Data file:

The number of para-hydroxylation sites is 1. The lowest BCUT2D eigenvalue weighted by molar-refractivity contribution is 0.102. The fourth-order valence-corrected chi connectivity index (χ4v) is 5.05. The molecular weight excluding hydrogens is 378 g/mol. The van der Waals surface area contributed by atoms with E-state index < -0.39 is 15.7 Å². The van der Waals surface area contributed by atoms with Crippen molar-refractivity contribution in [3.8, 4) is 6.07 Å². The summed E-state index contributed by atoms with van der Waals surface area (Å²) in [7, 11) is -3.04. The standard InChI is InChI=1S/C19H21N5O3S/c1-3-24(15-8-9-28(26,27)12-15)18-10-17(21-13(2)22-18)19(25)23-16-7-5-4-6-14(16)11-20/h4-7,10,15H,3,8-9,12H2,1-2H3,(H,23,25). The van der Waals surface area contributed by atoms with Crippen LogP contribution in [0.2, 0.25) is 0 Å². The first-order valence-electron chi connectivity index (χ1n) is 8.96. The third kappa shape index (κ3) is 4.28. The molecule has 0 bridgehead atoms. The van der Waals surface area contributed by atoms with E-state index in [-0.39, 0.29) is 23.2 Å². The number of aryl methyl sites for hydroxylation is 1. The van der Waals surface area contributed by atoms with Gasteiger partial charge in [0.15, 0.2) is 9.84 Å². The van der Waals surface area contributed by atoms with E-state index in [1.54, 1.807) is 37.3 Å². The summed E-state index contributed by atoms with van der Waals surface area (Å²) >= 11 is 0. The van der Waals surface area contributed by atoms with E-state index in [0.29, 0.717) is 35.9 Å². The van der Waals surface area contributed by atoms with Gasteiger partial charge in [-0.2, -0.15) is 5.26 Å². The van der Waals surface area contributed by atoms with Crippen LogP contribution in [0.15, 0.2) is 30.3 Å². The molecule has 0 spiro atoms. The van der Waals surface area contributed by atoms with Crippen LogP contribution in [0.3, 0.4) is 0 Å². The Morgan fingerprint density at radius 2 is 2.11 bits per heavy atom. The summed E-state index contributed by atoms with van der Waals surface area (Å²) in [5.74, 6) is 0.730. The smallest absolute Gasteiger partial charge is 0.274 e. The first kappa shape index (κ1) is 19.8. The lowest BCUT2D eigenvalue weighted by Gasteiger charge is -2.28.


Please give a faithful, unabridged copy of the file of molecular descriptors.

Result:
The number of para-hydroxylation sites is 1. The lowest BCUT2D eigenvalue weighted by molar-refractivity contribution is 0.102. The fourth-order valence-corrected chi connectivity index (χ4v) is 5.05. The molecular weight excluding hydrogens is 378 g/mol. The van der Waals surface area contributed by atoms with E-state index < -0.39 is 15.7 Å². The van der Waals surface area contributed by atoms with Crippen molar-refractivity contribution in [3.8, 4) is 6.07 Å². The summed E-state index contributed by atoms with van der Waals surface area (Å²) in [7, 11) is -3.04. The standard InChI is InChI=1S/C19H21N5O3S/c1-3-24(15-8-9-28(26,27)12-15)18-10-17(21-13(2)22-18)19(25)23-16-7-5-4-6-14(16)11-20/h4-7,10,15H,3,8-9,12H2,1-2H3,(H,23,25). The van der Waals surface area contributed by atoms with Crippen LogP contribution in [0.2, 0.25) is 0 Å². The first-order valence-electron chi connectivity index (χ1n) is 8.96. The third kappa shape index (κ3) is 4.28. The molecule has 0 bridgehead atoms. The van der Waals surface area contributed by atoms with E-state index in [-0.39, 0.29) is 23.2 Å². The number of aryl methyl sites for hydroxylation is 1. The van der Waals surface area contributed by atoms with Gasteiger partial charge in [0.15, 0.2) is 9.84 Å². The van der Waals surface area contributed by atoms with E-state index in [1.54, 1.807) is 37.3 Å². The summed E-state index contributed by atoms with van der Waals surface area (Å²) >= 11 is 0. The van der Waals surface area contributed by atoms with E-state index in [0.29, 0.717) is 35.9 Å². The van der Waals surface area contributed by atoms with Gasteiger partial charge in [-0.2, -0.15) is 5.26 Å². The van der Waals surface area contributed by atoms with Crippen LogP contribution in [0.15, 0.2) is 30.3 Å². The molecule has 0 spiro atoms. The van der Waals surface area contributed by atoms with Crippen LogP contribution in [0.3, 0.4) is 0 Å². The Morgan fingerprint density at radius 2 is 2.11 bits per heavy atom. The summed E-state index contributed by atoms with van der Waals surface area (Å²) in [5.74, 6) is 0.730. The smallest absolute Gasteiger partial charge is 0.274 e. The first kappa shape index (κ1) is 19.8. The lowest BCUT2D eigenvalue weighted by Gasteiger charge is -2.28.